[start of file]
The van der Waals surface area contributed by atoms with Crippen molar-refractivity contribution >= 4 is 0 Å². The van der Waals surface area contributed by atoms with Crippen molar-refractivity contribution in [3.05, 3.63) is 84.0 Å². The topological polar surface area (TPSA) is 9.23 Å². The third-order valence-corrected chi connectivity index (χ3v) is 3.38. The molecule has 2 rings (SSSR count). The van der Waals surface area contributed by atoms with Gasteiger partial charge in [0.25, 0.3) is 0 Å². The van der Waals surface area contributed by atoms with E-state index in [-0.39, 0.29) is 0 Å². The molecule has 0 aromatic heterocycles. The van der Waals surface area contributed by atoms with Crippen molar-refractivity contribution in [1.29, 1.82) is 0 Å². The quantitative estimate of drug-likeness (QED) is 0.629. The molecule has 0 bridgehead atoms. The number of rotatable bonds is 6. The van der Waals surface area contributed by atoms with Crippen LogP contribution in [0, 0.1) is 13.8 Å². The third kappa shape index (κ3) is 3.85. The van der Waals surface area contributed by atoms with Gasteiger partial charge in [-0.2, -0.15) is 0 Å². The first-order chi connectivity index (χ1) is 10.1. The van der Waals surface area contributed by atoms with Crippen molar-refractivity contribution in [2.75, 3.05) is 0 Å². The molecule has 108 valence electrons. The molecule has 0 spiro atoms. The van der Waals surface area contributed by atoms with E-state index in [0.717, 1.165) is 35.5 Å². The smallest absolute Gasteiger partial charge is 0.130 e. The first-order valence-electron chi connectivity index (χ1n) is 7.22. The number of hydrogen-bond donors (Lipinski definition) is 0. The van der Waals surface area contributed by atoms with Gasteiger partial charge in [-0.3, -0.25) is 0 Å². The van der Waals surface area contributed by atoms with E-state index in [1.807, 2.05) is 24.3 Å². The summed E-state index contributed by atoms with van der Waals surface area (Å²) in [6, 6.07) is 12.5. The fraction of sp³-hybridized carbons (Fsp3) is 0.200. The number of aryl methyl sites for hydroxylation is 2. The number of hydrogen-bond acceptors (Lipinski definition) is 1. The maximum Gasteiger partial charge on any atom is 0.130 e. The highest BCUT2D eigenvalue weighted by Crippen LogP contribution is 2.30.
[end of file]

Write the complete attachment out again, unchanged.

The van der Waals surface area contributed by atoms with Crippen molar-refractivity contribution >= 4 is 0 Å². The van der Waals surface area contributed by atoms with Crippen molar-refractivity contribution in [3.05, 3.63) is 84.0 Å². The topological polar surface area (TPSA) is 9.23 Å². The third-order valence-corrected chi connectivity index (χ3v) is 3.38. The molecule has 2 rings (SSSR count). The van der Waals surface area contributed by atoms with Gasteiger partial charge in [0.25, 0.3) is 0 Å². The van der Waals surface area contributed by atoms with E-state index in [-0.39, 0.29) is 0 Å². The molecule has 0 aromatic heterocycles. The van der Waals surface area contributed by atoms with Crippen molar-refractivity contribution in [1.29, 1.82) is 0 Å². The quantitative estimate of drug-likeness (QED) is 0.629. The molecule has 0 bridgehead atoms. The number of rotatable bonds is 6. The van der Waals surface area contributed by atoms with Crippen LogP contribution in [0, 0.1) is 13.8 Å². The third kappa shape index (κ3) is 3.85. The van der Waals surface area contributed by atoms with Gasteiger partial charge in [-0.2, -0.15) is 0 Å². The first-order chi connectivity index (χ1) is 10.1. The van der Waals surface area contributed by atoms with Crippen molar-refractivity contribution in [2.75, 3.05) is 0 Å². The molecule has 108 valence electrons. The molecule has 0 spiro atoms. The van der Waals surface area contributed by atoms with E-state index in [0.717, 1.165) is 35.5 Å². The smallest absolute Gasteiger partial charge is 0.130 e. The first-order valence-electron chi connectivity index (χ1n) is 7.22. The number of hydrogen-bond donors (Lipinski definition) is 0. The van der Waals surface area contributed by atoms with Gasteiger partial charge in [-0.3, -0.25) is 0 Å². The van der Waals surface area contributed by atoms with E-state index in [1.807, 2.05) is 24.3 Å². The summed E-state index contributed by atoms with van der Waals surface area (Å²) in [6, 6.07) is 12.5. The fraction of sp³-hybridized carbons (Fsp3) is 0.200. The number of aryl methyl sites for hydroxylation is 2. The number of hydrogen-bond acceptors (Lipinski definition) is 1. The maximum Gasteiger partial charge on any atom is 0.130 e. The highest BCUT2D eigenvalue weighted by Crippen LogP contribution is 2.30.